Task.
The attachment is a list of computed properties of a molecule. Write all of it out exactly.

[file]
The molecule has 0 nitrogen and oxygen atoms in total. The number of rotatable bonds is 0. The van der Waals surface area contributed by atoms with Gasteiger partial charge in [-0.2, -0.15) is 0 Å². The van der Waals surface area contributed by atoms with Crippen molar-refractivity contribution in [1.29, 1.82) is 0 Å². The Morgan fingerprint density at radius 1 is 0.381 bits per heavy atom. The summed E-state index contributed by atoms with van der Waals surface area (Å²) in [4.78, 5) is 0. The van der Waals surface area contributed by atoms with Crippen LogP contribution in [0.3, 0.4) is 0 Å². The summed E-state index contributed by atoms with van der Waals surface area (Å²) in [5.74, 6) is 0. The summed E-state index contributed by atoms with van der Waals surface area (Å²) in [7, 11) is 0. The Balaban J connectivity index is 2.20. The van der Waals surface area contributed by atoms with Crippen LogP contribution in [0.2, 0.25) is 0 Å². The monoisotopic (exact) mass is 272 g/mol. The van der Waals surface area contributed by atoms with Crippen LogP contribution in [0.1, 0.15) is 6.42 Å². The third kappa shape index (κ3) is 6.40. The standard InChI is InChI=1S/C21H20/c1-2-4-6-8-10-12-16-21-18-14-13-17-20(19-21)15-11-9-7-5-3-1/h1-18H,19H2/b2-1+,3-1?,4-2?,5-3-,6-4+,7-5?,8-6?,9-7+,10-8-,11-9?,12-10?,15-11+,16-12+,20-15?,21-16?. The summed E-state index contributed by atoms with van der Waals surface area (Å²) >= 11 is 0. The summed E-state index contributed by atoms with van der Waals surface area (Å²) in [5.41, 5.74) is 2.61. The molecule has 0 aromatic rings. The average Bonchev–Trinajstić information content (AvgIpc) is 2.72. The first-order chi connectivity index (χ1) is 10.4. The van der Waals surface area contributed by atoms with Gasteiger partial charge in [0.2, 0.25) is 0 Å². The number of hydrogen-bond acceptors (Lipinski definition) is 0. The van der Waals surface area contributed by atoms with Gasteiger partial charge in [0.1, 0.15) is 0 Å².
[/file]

The molecule has 0 nitrogen and oxygen atoms in total. The number of rotatable bonds is 0. The van der Waals surface area contributed by atoms with Gasteiger partial charge in [-0.2, -0.15) is 0 Å². The van der Waals surface area contributed by atoms with Crippen molar-refractivity contribution in [1.29, 1.82) is 0 Å². The Morgan fingerprint density at radius 1 is 0.381 bits per heavy atom. The summed E-state index contributed by atoms with van der Waals surface area (Å²) in [4.78, 5) is 0. The van der Waals surface area contributed by atoms with Crippen LogP contribution in [0.3, 0.4) is 0 Å². The summed E-state index contributed by atoms with van der Waals surface area (Å²) in [5.74, 6) is 0. The summed E-state index contributed by atoms with van der Waals surface area (Å²) in [7, 11) is 0. The Balaban J connectivity index is 2.20. The van der Waals surface area contributed by atoms with Crippen LogP contribution in [0.2, 0.25) is 0 Å². The monoisotopic (exact) mass is 272 g/mol. The van der Waals surface area contributed by atoms with Crippen LogP contribution in [0.1, 0.15) is 6.42 Å². The third kappa shape index (κ3) is 6.40. The standard InChI is InChI=1S/C21H20/c1-2-4-6-8-10-12-16-21-18-14-13-17-20(19-21)15-11-9-7-5-3-1/h1-18H,19H2/b2-1+,3-1?,4-2?,5-3-,6-4+,7-5?,8-6?,9-7+,10-8-,11-9?,12-10?,15-11+,16-12+,20-15?,21-16?. The summed E-state index contributed by atoms with van der Waals surface area (Å²) >= 11 is 0. The summed E-state index contributed by atoms with van der Waals surface area (Å²) in [5.41, 5.74) is 2.61. The molecule has 0 aromatic rings. The average Bonchev–Trinajstić information content (AvgIpc) is 2.72. The first-order chi connectivity index (χ1) is 10.4. The van der Waals surface area contributed by atoms with Gasteiger partial charge in [0.2, 0.25) is 0 Å². The number of hydrogen-bond acceptors (Lipinski definition) is 0. The van der Waals surface area contributed by atoms with Gasteiger partial charge in [0.1, 0.15) is 0 Å².